But this is where 2018 differs from 2017. The near 40% increase in oil prices in recent months has dramatically constrained fiscal and monetary policy space and eroded the macroeconomic buffers that existed. Now, any growth impatience or policy adventurism runs the risk of spilling into macroeconomic instability. But, where are the pressures? What’s different from a year ago?

The most visible manifestation of pressures is the government bond market. Bond yields have seen an unabated sell-off over the last four months, with yields hardening almost 100 bps. With the 10-year yield close to 7.4%, against the policy rate of 6%, this is among the steepest yield curves over the last seven years in non-crisis periods.

What is the yield curve telling us? Recall, the slope of the yield curve captures both: (i) future interest rate expectations; and (ii) an underlying risk premium. Using swap curves, one can impute interest rate expectations have hardened by about 35 bps over the last four months. The remaining 65 bps can therefore be attributable to rising underlying “risk premia".

What’s driving this? Largely, fiscal exhaustion. With the Centre borrowing about Rs600 billion more than budgeted, state market borrowing more than doubling over the last four years and increasing another 15% this fiscal, and the Reserve Bank of India (RBI) undertaking Rs900 billion of open market operation (OMO) sales this year (to sterilize its spot foreign exchange purchases), versus OMO purchases of Rs1.1 trillion last year, net supply of state and Central government securities (G-Secs) that markets face is 50% higher in 2017-18 compared to last year. Markets are struggling to absorb this and supply-demand dynamics in the bond market are very adverse.

To be sure, some of the supply pressures are on account of the RBI’s OMO sales in 2017-18. But there is no free lunch here. Faced with a large balance of payments surplus, the alternative was to accept more rupee appreciation (and face heightened concerns about rupee overvaluation) or to intervene more aggressively in the forward market, creating financial stability concerns.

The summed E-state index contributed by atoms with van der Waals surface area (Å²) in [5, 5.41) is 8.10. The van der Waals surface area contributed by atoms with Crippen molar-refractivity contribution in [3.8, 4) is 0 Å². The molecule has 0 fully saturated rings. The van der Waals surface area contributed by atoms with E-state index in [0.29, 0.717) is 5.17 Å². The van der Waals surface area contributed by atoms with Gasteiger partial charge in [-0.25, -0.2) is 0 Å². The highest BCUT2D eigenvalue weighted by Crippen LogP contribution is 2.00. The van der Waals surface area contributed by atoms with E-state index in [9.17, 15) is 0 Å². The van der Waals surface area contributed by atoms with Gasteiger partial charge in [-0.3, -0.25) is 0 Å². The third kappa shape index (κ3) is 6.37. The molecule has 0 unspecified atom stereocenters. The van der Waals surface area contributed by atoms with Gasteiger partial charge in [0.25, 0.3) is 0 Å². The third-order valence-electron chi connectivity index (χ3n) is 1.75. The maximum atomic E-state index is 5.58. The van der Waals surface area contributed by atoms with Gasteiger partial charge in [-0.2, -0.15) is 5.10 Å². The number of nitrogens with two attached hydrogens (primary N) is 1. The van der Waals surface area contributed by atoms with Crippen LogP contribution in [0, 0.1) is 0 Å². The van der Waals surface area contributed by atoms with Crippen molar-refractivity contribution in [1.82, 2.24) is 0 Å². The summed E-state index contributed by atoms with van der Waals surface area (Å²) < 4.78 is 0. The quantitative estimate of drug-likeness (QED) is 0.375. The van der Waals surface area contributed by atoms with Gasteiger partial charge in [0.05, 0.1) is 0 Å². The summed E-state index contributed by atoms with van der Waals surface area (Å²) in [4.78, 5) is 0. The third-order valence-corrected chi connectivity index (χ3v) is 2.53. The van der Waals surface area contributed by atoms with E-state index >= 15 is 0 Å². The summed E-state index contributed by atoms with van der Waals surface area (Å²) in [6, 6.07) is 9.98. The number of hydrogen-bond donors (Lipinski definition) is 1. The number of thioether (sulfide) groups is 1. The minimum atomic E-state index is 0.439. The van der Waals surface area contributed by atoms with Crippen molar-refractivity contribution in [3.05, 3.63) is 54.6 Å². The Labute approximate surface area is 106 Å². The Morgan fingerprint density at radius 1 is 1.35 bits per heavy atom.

Why does this matter so much? First, because corporate bonds are priced off G-Secs. When G-Sec yields harden, so do corporate-bond yields, significantly impeding transmission of policy rate cuts into corporate bonds. Over the last six months, policy rates have been cut by 25 bps, but corporate bond yields have hardened by almost 50 bps—tantamount to two rate hikes— because of hardening G-Sec yields. Similarly, since 2015, the RBI has cut rates by 200 bps, but corporate bond yields have only softened by 50 bps. So precisely when banks are stressed and the reliance on the corporate bond market has increased, these yields are rising.

The second impact is on debt dynamics. If bond yields remain at these elevated levels, government debt/GDP gets stuck close to current levels, assuming the current primary deficit and nominal GDP at 11%. Conversely, if yields were 75 bps lower, debt to GDP consistently declines.

Therefore, substantially relaxing the fiscal path will simply be counterproductive: government and corporate bond yields will harden further, pushing up borrowing costs for the private sector—and potentially undoing any growth impulses from a more relaxed fiscal stance— apart from imperiling debt sustainability.